TABLE 2
The number and ratio of determinate and indeterminate plants under different treatments.

YEAR
GROWN
PLACE
GROWN
NUMBER OF
DETERMINATE
PLANTS
NUMBER OF
INDETERMINATE
PLANTS
RATIO OF
DOMINANTS
TO RECESSIVES
1917 Bloomfield 5001 61 82.0 : 1
1917 Mt. Carmel 348 47 7.4 : 1
1918 Bloomfield 2984 95 31.4 : 1
1918 Mt. Carmel 98 10 9.8 : 1
1919 Mt. Carmel 92 3 30.7 : 1
1919 Mt. Carmel 86 14 6.1 : 1

Although the numbers obtained in the segregating progenies do not prove that the original variation was due to a change in a single factor, the data on leaf number given in table 3 are more convincing. The original determinate type of tobacco is designated A and its non‑flowering, indeterminate offspring as B in the tables. In leaf number A ranges from 17 to 29 and averages from 20 to 23 leaves. The data for leaf number of the B type are not given, as there is no basis for comparison. The leaf numbers at the close of the season usually run above 50 and in some cases more than 100 leaves have been noted. The first-generation reciprocal hybrids are identical in leaf number and are considerably advanced in number of leaves above the position of the determinate parent.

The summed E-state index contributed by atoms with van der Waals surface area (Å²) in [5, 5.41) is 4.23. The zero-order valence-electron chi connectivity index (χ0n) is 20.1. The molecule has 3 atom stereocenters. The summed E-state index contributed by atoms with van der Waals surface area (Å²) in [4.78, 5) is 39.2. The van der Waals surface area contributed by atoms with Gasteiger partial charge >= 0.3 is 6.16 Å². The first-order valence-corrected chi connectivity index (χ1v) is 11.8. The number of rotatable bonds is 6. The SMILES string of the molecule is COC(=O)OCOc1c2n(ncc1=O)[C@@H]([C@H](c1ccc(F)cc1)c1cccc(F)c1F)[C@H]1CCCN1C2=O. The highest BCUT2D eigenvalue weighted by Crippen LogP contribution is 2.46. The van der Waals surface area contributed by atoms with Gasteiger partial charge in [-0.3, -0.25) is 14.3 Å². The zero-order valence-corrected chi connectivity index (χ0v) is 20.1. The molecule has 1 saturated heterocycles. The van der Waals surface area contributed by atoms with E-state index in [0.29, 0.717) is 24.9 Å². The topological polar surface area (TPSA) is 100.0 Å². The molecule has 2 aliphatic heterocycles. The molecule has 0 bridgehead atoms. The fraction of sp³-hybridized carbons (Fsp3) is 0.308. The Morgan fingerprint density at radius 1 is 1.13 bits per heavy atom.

TABLE 3
Leaf number and variability of the determinate parent and the first, second* and third* generation hybrids.

* The indeterminate plants in these progenies are not included in the tabulations.
† In addition to these 60 plants there were 7 indeterminate plants which can not be accounted for and are not included.

In the second generation there is clear-cut segregation into two types like the parental types. The non‑flowering recessive segregates reduplicate the one type in appearance, in leaf number, and in habit of growth. The data from these plants are omitted in table 3 as the figures are given to show only the segregation taking place in the flowering plants. The F2 plants of determinate growth are clearly of two types as the figures for leaf number show. One lot returns to the homozygous dominant condition and the other reduplicates the F1 generation. There is overlapping of the distributions but the bimodal condition is clearly apparent.

TABLE 4
The relation between leaf number of the parental F2 plants and their zygotic condition in respect to indeterminate growth as shown by their progenies.

PEDIGREE
NUMBER OF
F3 PROGENIES
NUMBER OF
LEAVES OF F2
PARENT PLANT
NUMBER OF
DETERMINATE
PLANTS IN F3
NUMBER OF
INDETERMINATE
PLANTS IN F3
(A X B) -1 -1      30 390 10
3      30 536 15
4      26 497 19
6      27 417 15
(B X A) -1 -1      26 87 4
2      25 78 5
3      28 564 12